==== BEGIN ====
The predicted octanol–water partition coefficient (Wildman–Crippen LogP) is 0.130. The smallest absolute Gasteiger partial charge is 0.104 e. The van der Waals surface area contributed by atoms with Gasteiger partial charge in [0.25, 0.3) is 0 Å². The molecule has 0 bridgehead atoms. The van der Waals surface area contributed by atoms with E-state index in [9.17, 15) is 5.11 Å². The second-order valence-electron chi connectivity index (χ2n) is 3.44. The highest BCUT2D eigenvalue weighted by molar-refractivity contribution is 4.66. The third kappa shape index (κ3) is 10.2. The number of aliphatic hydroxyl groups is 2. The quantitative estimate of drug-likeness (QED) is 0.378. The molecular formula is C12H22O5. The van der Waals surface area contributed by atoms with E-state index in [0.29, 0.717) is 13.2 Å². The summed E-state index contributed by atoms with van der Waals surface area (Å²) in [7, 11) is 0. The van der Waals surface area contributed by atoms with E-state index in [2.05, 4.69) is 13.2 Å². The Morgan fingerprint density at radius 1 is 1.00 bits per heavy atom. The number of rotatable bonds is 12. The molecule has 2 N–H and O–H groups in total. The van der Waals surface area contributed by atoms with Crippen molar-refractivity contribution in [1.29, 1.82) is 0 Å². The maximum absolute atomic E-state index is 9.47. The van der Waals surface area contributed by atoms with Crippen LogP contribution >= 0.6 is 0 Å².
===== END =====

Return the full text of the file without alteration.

The predicted octanol–water partition coefficient (Wildman–Crippen LogP) is 0.130. The smallest absolute Gasteiger partial charge is 0.104 e. The van der Waals surface area contributed by atoms with Gasteiger partial charge in [0.25, 0.3) is 0 Å². The molecule has 0 bridgehead atoms. The van der Waals surface area contributed by atoms with E-state index in [9.17, 15) is 5.11 Å². The second-order valence-electron chi connectivity index (χ2n) is 3.44. The highest BCUT2D eigenvalue weighted by molar-refractivity contribution is 4.66. The third kappa shape index (κ3) is 10.2. The number of aliphatic hydroxyl groups is 2. The quantitative estimate of drug-likeness (QED) is 0.378. The molecular formula is C12H22O5. The van der Waals surface area contributed by atoms with E-state index in [0.29, 0.717) is 13.2 Å². The summed E-state index contributed by atoms with van der Waals surface area (Å²) in [7, 11) is 0. The van der Waals surface area contributed by atoms with E-state index in [2.05, 4.69) is 13.2 Å². The Morgan fingerprint density at radius 1 is 1.00 bits per heavy atom. The number of rotatable bonds is 12. The molecule has 2 N–H and O–H groups in total. The van der Waals surface area contributed by atoms with Crippen molar-refractivity contribution in [1.29, 1.82) is 0 Å². The maximum absolute atomic E-state index is 9.47. The van der Waals surface area contributed by atoms with Crippen LogP contribution >= 0.6 is 0 Å².